When you have the content in the form of a basic draft that you are happy with, you can then begin to turn it into a presentation. Most presentations should follow the five-stage format shown in the diagram below. This may look unnecessarily complicated at first sight, but it is actually very easy and natural to use in practice.
One of the features of this method is the use of transitions between each of the stages and the main body key points as shown in the diagram above. The benefit of these is that they enable you to satisfy the needs of a mixed audience by allowing for different levels of knowledge. This enables you to focus on different groups at different points, yet retain the interest and attention of your whole audience.
This means that you start at a level of detail that orients everyone by serving as an introduction to the key point, showing its importance and relevance. For each key point of the main body you begin at a level where you're confident everyone will follow your meaning. Then go into more detail for that part of the audience that requires more depth, whilst accepting that some non-technical members of the audience may have difficulty following you.
However, you bring them back on board at the end of that topic by summarizing what you have just said in language you are confident that everyone will understand. Provided that you keep your introductions and summaries relatively close together and keep reminding the audience that you are going to summarize the detail you can generally keep the audience's attention even if some of them cannot always follow the detail of what you are saying.
The first major transition occurs between the introduction of your presentation and the beginning of the content. Usually the main body will be broken down into several key points, each followed by a transition. Finally, there will be a transition between the end of the main body and the conclusion.
These transitions represent important points for the audience. The purpose of each transition is to sum up what has been said previously and to introduce the next key point or section. For example, when making the transition from the introduction to the beginning of the main body you should say something like:
'Now that I have explained what this presentation is about and why I am presenting this material to you I would like first of all to describe…'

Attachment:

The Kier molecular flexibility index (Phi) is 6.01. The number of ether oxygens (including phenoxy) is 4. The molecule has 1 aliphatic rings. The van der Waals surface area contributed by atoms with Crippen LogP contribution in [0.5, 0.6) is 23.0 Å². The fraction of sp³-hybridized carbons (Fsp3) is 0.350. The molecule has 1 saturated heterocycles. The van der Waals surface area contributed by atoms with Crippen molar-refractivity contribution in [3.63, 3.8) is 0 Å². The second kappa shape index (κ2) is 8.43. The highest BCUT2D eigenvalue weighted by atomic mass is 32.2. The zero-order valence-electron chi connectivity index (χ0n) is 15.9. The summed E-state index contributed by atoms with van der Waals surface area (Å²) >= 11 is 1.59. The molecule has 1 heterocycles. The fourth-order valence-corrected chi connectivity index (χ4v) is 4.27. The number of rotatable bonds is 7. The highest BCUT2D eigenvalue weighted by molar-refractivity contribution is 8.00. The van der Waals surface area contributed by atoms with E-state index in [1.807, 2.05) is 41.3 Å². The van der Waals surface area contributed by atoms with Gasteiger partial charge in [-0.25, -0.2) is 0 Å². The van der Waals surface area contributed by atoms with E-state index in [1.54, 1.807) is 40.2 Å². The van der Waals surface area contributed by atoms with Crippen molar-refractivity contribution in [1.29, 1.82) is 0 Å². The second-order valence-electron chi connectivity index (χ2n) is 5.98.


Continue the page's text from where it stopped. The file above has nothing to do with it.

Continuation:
When making the transition from one key point to another you could say something like:
'As I've just explained… (summarize). This brings us on to the next point (introduce)…'
All of these transitions are designed to orientate your audience and particularly to reengage with people whose attention has wandered off. Even those people you manage to lose during the detailed parts of your presentation should be able to follow the outline of it if you handle the transitions well.
For example, if you need to go into technical details about the IT infrastructure in order to support one of your key points, then you may lose audience members who are unfamiliar with that area of the business. However, you may not be able to avoid going into detail because you need to influence the people who do understand it. Your transition into this technical area could be something like:
'My second point concerns the inability of our IT infrastructure to support the number of customer calls we have at peak times. This is happening because…'
(Detailed Technical Explanation)
'… So, as I've just explained, we can't deal with the number of customer calls we're getting which is causing problems with customer retention. This brings me to my third point…'
Always remember that the audience does not have the luxury of being able to go back and re-listen to part of your presentation. It is quite easy for them to become lost if they are distracted or they start thinking in detail about something you have said.
No matter how well you structure your material, it is always possible for the audience to become disoriented. Bearing this in mind you should use the transitions to bring people back on board at regular points. For example:
If someone loses the thread part way through the second point your transition to point three should sum up point two to the extent that they can then follow you even if they had temporarily become lost.
For transitions to be effective they must be built in from the start. This means that you have to allocate a portion of time to each one. In a 20-minute presentation the timings could follow the pattern shown in the table below:
Remember, these transitions are absolutely crucial because they will encourage most of the audience to stay engaged with you to the end. If you find yourself short of time then it is better to omit the detailed description of a key point (you can deal with it in the summary) than it is to omit the transitions between the key points you do present.
You may also be interested in:
Preparing a Management Presentation | Repetition and Timing | Your Presentation Aim | Preparing the Main Body | Key Point Guidelines | Finalizing the Main Body | Preparing Your Pre-Introduction | Preparing the Introduction | Preparing the Summary and Conclusion .